Eunice checked off the familiar inhabitants. Mussels were wedged into the empty eye sockets of the curiously birdlike skull, which was a third of the length of the body. Tiny crabs and snails clung unmoving to the bones. Everywhere she looked were mats of the bacteria that broke down the lipids in the whale’s skeleton, releasing hydrogen sulfide and allowing this isolated world to survive. Otherwise, they were alone. “All right. You can get started.”
Wagner silently detached himself. He was a black, flexible ring—a toroid—that fit snugly around her middle like a life preserver. When necessary, he could unfold a pair of tiny fins, but they were less than useful at this depth, so he kept them tucked discreetly out of sight. As he descended to the seabed, Eunice automatically adjusted her buoyancy to account for the decrease in weight.
The toroid landed half a meter from the whale’s remains. Anchoring himself loosely, he gathered his bearings. Wagner was blind, but exquisitely attuned to his environment in other ways, and as Eunice headed for the heart of the whale fall, he began to creep across the sand. His progress was so slow that it could barely be seen, but the path that he traced was methodical and precise, covering every inch of the terrain over the course of twenty hours before starting all over again.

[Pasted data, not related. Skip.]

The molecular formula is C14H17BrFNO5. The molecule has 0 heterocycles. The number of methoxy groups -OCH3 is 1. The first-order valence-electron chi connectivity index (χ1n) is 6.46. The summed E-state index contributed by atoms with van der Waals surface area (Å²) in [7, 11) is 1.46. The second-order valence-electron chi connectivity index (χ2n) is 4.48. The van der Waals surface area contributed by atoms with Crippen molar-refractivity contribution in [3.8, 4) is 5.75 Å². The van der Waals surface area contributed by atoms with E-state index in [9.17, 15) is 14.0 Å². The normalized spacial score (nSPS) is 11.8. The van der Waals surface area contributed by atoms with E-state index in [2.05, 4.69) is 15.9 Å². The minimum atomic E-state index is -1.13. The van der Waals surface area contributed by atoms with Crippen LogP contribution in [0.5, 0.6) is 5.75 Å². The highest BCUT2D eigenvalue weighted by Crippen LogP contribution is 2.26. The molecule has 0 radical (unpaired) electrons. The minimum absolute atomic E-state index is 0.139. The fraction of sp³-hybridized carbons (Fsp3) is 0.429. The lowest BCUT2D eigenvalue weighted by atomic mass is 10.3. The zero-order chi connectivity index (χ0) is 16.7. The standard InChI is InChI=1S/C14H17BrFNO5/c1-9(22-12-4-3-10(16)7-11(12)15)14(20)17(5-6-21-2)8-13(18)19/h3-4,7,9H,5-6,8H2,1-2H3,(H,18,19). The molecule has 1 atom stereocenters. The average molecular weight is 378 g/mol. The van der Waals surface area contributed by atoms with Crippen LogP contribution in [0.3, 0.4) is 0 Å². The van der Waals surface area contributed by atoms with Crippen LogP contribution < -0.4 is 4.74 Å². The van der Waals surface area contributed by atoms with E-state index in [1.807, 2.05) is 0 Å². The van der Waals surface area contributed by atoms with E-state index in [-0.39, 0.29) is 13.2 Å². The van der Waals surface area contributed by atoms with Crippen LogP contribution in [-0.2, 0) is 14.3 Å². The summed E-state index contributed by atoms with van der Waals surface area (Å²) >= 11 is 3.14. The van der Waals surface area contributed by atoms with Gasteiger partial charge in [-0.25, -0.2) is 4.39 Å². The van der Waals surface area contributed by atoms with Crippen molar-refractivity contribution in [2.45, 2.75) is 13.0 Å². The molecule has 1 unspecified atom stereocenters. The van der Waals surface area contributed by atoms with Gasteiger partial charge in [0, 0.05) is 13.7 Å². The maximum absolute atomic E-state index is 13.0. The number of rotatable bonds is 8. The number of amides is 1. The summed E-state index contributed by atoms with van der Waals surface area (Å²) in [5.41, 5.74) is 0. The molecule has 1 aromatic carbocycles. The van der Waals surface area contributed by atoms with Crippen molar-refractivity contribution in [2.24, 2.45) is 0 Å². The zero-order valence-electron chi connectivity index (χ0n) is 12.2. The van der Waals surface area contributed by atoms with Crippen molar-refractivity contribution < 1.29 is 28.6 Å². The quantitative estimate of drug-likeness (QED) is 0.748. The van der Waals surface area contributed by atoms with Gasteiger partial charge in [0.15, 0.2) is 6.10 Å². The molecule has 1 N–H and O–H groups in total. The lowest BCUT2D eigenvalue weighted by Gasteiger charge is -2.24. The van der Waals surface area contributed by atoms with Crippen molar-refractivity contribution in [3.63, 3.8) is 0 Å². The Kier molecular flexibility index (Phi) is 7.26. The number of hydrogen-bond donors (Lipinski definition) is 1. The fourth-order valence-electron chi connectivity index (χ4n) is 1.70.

A circle of blue diodes along the toroid’s outer ring matched an identical band on the lower edge of Eunice’s dome, allowing them to communicate along a line of sight. He flashed a rapid signal. “All good.”
“I’ll be waiting,” Eunice said. She headed for her usual resting spot at the center of the fall, where the whale’s ribcage had fallen apart. Maneuvering into a comfortable position, she nestled into place among the other residents. A whale fall might last for a century without visible change, but it was a work in progress, with successive waves of organisms appearing and disappearing as it left one phase and entered another. Eunice saw herself as just another visitor, and she sometimes wondered if any memory of her passage would endure after she was gone.